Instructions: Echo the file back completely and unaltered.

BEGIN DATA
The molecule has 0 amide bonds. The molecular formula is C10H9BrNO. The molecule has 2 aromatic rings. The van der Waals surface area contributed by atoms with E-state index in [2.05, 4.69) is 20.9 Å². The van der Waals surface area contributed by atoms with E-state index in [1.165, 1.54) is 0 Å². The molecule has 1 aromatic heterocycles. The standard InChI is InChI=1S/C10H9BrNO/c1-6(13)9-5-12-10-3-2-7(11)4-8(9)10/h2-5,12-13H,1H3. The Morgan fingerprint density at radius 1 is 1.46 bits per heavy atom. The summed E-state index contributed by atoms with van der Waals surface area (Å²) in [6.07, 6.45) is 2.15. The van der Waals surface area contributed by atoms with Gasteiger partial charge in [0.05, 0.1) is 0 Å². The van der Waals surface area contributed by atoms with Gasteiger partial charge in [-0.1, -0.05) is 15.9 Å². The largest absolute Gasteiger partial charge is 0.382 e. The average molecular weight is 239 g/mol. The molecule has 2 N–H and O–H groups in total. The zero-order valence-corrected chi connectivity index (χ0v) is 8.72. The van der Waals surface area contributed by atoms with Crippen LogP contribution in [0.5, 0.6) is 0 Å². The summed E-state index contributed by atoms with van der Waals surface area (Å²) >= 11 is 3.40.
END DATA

The molecule has 0 amide bonds. The molecular formula is C10H9BrNO. The molecule has 2 aromatic rings. The van der Waals surface area contributed by atoms with E-state index in [2.05, 4.69) is 20.9 Å². The van der Waals surface area contributed by atoms with E-state index in [1.165, 1.54) is 0 Å². The molecule has 1 aromatic heterocycles. The standard InChI is InChI=1S/C10H9BrNO/c1-6(13)9-5-12-10-3-2-7(11)4-8(9)10/h2-5,12-13H,1H3. The Morgan fingerprint density at radius 1 is 1.46 bits per heavy atom. The summed E-state index contributed by atoms with van der Waals surface area (Å²) in [6.07, 6.45) is 2.15. The van der Waals surface area contributed by atoms with Gasteiger partial charge in [0.05, 0.1) is 0 Å². The van der Waals surface area contributed by atoms with Gasteiger partial charge in [-0.1, -0.05) is 15.9 Å². The largest absolute Gasteiger partial charge is 0.382 e. The average molecular weight is 239 g/mol. The molecule has 2 N–H and O–H groups in total. The zero-order valence-corrected chi connectivity index (χ0v) is 8.72. The van der Waals surface area contributed by atoms with Crippen LogP contribution in [0.5, 0.6) is 0 Å². The summed E-state index contributed by atoms with van der Waals surface area (Å²) >= 11 is 3.40.